The title of the first episode of Outlander’s third season, “The Battle Joined”, is a fitting title for this review because, in many senses, it encompasses the theme of the entire season to come. As someone who has read the books multiple times, I know what’s ahead for these characters, but, as a fan of the show, knowing what will happen is not the same as knowing how it will play out on screen. If you wonder why readers want to watch adaptations of their favorite books, what the cast and crew of Outlander put on screen should answer that question for all time. To take the grand tomes that Gabaldon has created and then boil them down to thirteen hours of television is a monumental task, but to do it in a way that consistently brings fans back even after a fourteen-month hiatus is Herculean.
They make it look so easy I nearly forgot that Droughtlander ever happened.
Going In and Out
The episode opens with the aftermath of the Battle of Culloden – both literally and figuratively. Much as Voyager opened on Jamie’s realization that he had survived the battle, the episode does the same. Rather than showing the battle linearly, from start to finish, Jamie recalls it via flashbacks, jumping around from moment to moment. Clutching Claire’s shawl after sending her back through the stones. Charging the British. Consulting with Prince Charles and his commanders amongst cannon fire. His final chance to confront and kill Black Jack Randall. These bits of action are bookended by Jamie going in and out of consciousness as he lies injured from his battle with Black Jack.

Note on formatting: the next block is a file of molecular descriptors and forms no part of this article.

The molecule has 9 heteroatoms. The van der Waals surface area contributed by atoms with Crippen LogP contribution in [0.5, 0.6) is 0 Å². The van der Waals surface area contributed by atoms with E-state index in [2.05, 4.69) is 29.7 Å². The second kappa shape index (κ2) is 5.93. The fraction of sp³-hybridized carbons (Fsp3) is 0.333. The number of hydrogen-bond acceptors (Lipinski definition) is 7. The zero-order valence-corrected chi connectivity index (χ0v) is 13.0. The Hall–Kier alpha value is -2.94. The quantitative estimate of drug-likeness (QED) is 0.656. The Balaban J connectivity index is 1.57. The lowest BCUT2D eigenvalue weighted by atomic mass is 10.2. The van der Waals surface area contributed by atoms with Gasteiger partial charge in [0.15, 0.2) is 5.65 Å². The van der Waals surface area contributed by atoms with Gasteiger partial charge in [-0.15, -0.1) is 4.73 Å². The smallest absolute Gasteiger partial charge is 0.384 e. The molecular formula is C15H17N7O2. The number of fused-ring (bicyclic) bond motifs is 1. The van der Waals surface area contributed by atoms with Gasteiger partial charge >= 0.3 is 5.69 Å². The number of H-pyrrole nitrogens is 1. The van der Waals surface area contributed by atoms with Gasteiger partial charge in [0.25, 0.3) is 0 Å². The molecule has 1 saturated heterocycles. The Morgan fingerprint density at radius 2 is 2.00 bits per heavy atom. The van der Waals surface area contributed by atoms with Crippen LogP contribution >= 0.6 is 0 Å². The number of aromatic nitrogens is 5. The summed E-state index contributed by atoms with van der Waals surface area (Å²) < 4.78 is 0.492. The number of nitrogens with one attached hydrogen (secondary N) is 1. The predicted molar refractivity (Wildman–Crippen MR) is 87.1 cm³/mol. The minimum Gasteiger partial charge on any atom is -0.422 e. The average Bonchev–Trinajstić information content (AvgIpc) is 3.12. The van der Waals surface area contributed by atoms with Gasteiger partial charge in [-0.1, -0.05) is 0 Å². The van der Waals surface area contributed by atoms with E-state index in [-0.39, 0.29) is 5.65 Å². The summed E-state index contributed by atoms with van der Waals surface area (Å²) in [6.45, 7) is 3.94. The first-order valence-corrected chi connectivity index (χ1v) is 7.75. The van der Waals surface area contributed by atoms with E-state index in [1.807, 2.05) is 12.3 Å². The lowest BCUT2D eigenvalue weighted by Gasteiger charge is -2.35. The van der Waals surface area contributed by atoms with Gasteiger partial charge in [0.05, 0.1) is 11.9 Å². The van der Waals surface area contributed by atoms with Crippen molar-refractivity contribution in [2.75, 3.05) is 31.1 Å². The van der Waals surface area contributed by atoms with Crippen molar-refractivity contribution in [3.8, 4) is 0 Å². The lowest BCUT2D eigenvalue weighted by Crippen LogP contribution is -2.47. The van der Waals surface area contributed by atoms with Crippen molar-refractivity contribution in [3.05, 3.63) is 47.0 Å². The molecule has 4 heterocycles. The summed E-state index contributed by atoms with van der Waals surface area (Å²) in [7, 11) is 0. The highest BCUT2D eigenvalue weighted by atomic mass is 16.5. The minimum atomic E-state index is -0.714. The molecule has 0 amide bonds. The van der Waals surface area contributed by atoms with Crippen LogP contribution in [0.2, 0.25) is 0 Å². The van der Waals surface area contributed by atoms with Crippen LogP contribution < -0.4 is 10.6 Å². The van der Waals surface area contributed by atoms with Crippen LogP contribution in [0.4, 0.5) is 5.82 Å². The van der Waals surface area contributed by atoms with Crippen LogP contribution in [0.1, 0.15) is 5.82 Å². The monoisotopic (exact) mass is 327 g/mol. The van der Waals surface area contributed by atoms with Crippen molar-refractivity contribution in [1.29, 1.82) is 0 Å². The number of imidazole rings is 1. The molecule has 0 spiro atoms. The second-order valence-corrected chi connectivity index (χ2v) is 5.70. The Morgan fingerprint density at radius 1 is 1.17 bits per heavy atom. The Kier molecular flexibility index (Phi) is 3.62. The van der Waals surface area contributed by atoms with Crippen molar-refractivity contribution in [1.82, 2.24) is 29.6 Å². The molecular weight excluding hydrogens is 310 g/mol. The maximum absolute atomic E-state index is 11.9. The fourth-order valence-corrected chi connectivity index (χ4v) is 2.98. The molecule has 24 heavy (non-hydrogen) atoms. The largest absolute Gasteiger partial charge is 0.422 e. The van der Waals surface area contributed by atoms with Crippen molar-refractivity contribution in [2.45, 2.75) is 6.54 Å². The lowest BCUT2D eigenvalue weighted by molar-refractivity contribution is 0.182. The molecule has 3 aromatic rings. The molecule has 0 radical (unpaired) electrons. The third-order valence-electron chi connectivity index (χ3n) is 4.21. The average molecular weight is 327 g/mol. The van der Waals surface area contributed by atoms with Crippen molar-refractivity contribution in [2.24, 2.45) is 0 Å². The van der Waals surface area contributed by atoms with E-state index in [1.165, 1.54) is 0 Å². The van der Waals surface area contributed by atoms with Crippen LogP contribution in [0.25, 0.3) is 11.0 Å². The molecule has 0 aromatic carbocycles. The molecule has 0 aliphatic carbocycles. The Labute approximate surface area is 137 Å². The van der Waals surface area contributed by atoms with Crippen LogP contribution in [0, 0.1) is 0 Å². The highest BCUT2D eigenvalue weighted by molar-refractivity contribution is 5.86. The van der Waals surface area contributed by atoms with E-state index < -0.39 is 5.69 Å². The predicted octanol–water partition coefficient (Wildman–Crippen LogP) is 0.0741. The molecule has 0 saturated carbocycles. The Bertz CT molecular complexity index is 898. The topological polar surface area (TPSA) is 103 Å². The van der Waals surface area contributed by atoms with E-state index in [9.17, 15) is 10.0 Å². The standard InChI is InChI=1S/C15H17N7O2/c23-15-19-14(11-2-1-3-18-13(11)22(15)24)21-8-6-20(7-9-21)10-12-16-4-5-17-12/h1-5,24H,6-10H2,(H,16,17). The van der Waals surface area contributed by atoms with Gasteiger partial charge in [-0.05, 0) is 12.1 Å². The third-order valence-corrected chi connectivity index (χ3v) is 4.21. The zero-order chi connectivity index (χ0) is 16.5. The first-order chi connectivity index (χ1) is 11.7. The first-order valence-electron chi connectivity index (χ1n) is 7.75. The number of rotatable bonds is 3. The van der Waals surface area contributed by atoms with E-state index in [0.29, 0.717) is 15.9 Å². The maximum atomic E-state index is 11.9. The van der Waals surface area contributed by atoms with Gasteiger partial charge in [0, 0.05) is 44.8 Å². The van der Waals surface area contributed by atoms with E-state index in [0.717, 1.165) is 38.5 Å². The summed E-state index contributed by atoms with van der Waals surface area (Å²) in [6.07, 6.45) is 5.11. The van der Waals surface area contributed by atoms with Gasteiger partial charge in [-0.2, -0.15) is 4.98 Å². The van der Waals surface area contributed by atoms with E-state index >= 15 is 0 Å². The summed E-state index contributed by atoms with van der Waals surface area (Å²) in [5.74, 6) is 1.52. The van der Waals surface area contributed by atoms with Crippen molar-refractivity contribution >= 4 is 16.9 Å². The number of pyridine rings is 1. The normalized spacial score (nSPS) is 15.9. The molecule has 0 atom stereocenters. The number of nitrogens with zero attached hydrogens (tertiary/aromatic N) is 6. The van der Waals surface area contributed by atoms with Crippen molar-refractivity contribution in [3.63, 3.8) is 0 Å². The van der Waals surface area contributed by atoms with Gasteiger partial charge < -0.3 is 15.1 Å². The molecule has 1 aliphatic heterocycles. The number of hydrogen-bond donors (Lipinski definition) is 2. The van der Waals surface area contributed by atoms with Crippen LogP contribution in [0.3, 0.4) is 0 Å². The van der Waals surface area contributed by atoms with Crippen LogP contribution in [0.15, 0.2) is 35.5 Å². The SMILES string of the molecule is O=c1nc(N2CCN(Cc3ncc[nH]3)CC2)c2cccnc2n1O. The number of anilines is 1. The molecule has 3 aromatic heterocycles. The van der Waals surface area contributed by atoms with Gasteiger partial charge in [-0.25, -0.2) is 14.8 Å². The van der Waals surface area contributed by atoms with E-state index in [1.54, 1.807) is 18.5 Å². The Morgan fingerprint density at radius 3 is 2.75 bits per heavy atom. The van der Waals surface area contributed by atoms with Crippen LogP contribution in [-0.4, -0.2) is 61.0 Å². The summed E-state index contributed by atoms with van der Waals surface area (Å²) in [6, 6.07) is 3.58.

Jamie went into battle determined to die after saving Claire and their unborn Brianna and his Lallybroch men. When he and other injured Jacobites evacuate to a nearby cottage, they all expect and wait to die, as the British finally find them and begin to execute them all one by one. As with all things Jamie Fraser, small, seemingly toss-away details inform the happenstances that punctuate his life. The British commander that is doling out justice on behalf of the Duke of Cumberland is none other than Lord Melton, the brother of the young John Grey that Jamie spared before Prestonpans in season 2. Seeing that the injured man waiting to die is the man that his brother owes a debt of honor to, Lord Melton puts Jamie on a jolting cart back home to Lallybroch. Fevered and despondent, Jamie arrives home to the relief of his sister Jenny and brother-in-law Ian, somehow spared of the gunshots that awaited all of his fallen compatriots.
For Claire, rather than picking up in 1968 where the show left her at the end of season 2, we find her back at the end of episode 2.01, where she has come to America to Frank. They attempt to pick up where they had left off, building a life together in the US as the world moves on from World War II. Claire is pregnant, though, mourning Jamie and finding herself rudderless in the post-war misogynistic world she’s has had to inhabit once again. She does not want to be here, but she knows she has no other place to be. As Frank reminds her, she chose to come with him and she can choose to be here with him now.
Before Claire can make her choice known, her water breaks and she goes to the hospital to give birth. As with her previous pregnancy with Faith, Claire does not get to experience the birth of her child and she wakes up with the understandable panic that the baby has died much as Faith had. Instead, Frank greets her with a healthy baby Brianna and they resolve to make a life with this child together. It’s a grand moment – until the nurse points out the baby’s red hair. Those small reminders of that life she had (and what it could have been) permeate this episode and likely will continue through this first part of the season.